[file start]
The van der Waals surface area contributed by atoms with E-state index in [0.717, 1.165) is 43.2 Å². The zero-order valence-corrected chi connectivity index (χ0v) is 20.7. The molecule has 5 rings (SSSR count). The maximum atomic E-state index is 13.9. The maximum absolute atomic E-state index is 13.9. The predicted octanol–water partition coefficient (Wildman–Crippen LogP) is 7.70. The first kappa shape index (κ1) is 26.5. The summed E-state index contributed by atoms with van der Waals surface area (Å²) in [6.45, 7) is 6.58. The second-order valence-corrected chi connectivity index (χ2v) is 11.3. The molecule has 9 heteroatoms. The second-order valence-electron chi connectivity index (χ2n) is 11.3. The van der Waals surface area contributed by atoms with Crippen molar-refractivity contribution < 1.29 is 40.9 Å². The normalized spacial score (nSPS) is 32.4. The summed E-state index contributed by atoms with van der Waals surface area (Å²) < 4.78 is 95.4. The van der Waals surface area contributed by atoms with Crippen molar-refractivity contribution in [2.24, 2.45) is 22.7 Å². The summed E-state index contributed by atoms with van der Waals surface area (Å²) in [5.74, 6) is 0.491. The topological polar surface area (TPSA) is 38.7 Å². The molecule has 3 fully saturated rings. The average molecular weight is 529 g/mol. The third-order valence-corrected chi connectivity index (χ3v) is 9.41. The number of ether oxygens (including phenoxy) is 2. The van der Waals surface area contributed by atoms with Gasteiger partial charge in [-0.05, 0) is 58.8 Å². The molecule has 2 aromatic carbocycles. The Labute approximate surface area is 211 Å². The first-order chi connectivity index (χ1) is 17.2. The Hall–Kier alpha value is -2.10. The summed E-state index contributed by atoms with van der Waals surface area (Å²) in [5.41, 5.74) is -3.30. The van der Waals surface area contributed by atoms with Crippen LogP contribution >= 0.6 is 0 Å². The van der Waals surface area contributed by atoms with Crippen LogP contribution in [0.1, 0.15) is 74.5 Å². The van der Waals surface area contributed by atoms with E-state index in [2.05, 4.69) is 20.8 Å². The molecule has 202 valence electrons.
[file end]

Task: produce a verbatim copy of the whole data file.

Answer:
The van der Waals surface area contributed by atoms with E-state index in [0.717, 1.165) is 43.2 Å². The zero-order valence-corrected chi connectivity index (χ0v) is 20.7. The molecule has 5 rings (SSSR count). The maximum atomic E-state index is 13.9. The maximum absolute atomic E-state index is 13.9. The predicted octanol–water partition coefficient (Wildman–Crippen LogP) is 7.70. The first kappa shape index (κ1) is 26.5. The summed E-state index contributed by atoms with van der Waals surface area (Å²) in [6.45, 7) is 6.58. The second-order valence-corrected chi connectivity index (χ2v) is 11.3. The molecule has 9 heteroatoms. The second-order valence-electron chi connectivity index (χ2n) is 11.3. The van der Waals surface area contributed by atoms with Crippen molar-refractivity contribution < 1.29 is 40.9 Å². The normalized spacial score (nSPS) is 32.4. The summed E-state index contributed by atoms with van der Waals surface area (Å²) < 4.78 is 95.4. The van der Waals surface area contributed by atoms with Crippen molar-refractivity contribution in [2.24, 2.45) is 22.7 Å². The summed E-state index contributed by atoms with van der Waals surface area (Å²) in [5.74, 6) is 0.491. The topological polar surface area (TPSA) is 38.7 Å². The molecule has 3 fully saturated rings. The average molecular weight is 529 g/mol. The third-order valence-corrected chi connectivity index (χ3v) is 9.41. The number of ether oxygens (including phenoxy) is 2. The van der Waals surface area contributed by atoms with Gasteiger partial charge in [-0.05, 0) is 58.8 Å². The molecule has 2 aromatic carbocycles. The Labute approximate surface area is 211 Å². The first-order chi connectivity index (χ1) is 17.2. The Hall–Kier alpha value is -2.10. The summed E-state index contributed by atoms with van der Waals surface area (Å²) in [5.41, 5.74) is -3.30. The van der Waals surface area contributed by atoms with Crippen LogP contribution >= 0.6 is 0 Å². The van der Waals surface area contributed by atoms with Crippen LogP contribution in [0.1, 0.15) is 74.5 Å². The van der Waals surface area contributed by atoms with E-state index in [2.05, 4.69) is 20.8 Å². The molecule has 202 valence electrons.